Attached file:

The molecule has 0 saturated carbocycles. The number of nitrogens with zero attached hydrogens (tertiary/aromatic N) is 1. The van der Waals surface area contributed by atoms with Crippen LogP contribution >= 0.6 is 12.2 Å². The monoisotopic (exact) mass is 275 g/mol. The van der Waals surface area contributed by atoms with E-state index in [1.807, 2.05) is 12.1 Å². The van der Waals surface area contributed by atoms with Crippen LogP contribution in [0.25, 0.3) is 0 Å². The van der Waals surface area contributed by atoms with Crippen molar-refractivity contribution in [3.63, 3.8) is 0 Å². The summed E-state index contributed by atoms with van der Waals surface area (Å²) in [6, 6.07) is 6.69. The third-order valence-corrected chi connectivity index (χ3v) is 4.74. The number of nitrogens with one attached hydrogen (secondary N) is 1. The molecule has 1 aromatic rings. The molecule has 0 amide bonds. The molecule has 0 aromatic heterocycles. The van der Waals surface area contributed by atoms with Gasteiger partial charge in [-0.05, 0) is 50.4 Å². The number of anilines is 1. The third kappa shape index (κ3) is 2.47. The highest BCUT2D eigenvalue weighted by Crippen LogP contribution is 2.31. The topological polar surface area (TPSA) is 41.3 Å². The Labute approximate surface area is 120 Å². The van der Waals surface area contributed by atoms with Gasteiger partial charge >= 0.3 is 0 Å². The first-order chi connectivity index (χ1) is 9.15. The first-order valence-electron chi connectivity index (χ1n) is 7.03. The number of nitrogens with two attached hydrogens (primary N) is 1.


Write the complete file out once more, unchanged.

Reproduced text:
The molecule has 0 saturated carbocycles. The number of nitrogens with zero attached hydrogens (tertiary/aromatic N) is 1. The van der Waals surface area contributed by atoms with Crippen LogP contribution >= 0.6 is 12.2 Å². The monoisotopic (exact) mass is 275 g/mol. The van der Waals surface area contributed by atoms with E-state index in [1.807, 2.05) is 12.1 Å². The van der Waals surface area contributed by atoms with Crippen LogP contribution in [0.25, 0.3) is 0 Å². The van der Waals surface area contributed by atoms with Crippen molar-refractivity contribution in [3.63, 3.8) is 0 Å². The summed E-state index contributed by atoms with van der Waals surface area (Å²) in [6, 6.07) is 6.69. The third-order valence-corrected chi connectivity index (χ3v) is 4.74. The number of nitrogens with one attached hydrogen (secondary N) is 1. The molecule has 1 aromatic rings. The molecule has 0 amide bonds. The molecule has 0 aromatic heterocycles. The van der Waals surface area contributed by atoms with Gasteiger partial charge in [-0.05, 0) is 50.4 Å². The number of anilines is 1. The third kappa shape index (κ3) is 2.47. The highest BCUT2D eigenvalue weighted by Crippen LogP contribution is 2.31. The topological polar surface area (TPSA) is 41.3 Å². The Labute approximate surface area is 120 Å². The van der Waals surface area contributed by atoms with Gasteiger partial charge >= 0.3 is 0 Å². The first-order chi connectivity index (χ1) is 9.15. The first-order valence-electron chi connectivity index (χ1n) is 7.03. The number of nitrogens with two attached hydrogens (primary N) is 1.